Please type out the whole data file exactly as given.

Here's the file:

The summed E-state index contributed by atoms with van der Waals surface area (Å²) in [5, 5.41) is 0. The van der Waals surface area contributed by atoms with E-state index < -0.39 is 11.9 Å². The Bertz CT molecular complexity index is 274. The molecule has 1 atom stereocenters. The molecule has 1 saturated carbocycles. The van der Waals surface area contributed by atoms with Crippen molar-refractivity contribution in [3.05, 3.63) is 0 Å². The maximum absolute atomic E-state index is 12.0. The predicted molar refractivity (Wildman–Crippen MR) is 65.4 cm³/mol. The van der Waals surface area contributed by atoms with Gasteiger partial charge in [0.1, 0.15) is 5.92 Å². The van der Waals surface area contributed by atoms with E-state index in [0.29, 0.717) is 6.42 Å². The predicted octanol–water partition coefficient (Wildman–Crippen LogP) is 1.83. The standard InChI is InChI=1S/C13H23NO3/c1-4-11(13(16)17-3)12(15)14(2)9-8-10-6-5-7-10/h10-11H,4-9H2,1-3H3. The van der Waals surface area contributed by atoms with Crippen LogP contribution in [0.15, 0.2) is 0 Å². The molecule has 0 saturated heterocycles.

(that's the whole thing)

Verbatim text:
The summed E-state index contributed by atoms with van der Waals surface area (Å²) in [5, 5.41) is 0. The van der Waals surface area contributed by atoms with E-state index < -0.39 is 11.9 Å². The Bertz CT molecular complexity index is 274. The molecule has 1 atom stereocenters. The molecule has 1 saturated carbocycles. The van der Waals surface area contributed by atoms with Crippen molar-refractivity contribution in [3.05, 3.63) is 0 Å². The maximum absolute atomic E-state index is 12.0. The predicted molar refractivity (Wildman–Crippen MR) is 65.4 cm³/mol. The van der Waals surface area contributed by atoms with Gasteiger partial charge in [0.1, 0.15) is 5.92 Å². The van der Waals surface area contributed by atoms with E-state index in [0.29, 0.717) is 6.42 Å². The predicted octanol–water partition coefficient (Wildman–Crippen LogP) is 1.83. The standard InChI is InChI=1S/C13H23NO3/c1-4-11(13(16)17-3)12(15)14(2)9-8-10-6-5-7-10/h10-11H,4-9H2,1-3H3. The van der Waals surface area contributed by atoms with Crippen LogP contribution in [0.15, 0.2) is 0 Å². The molecule has 0 saturated heterocycles.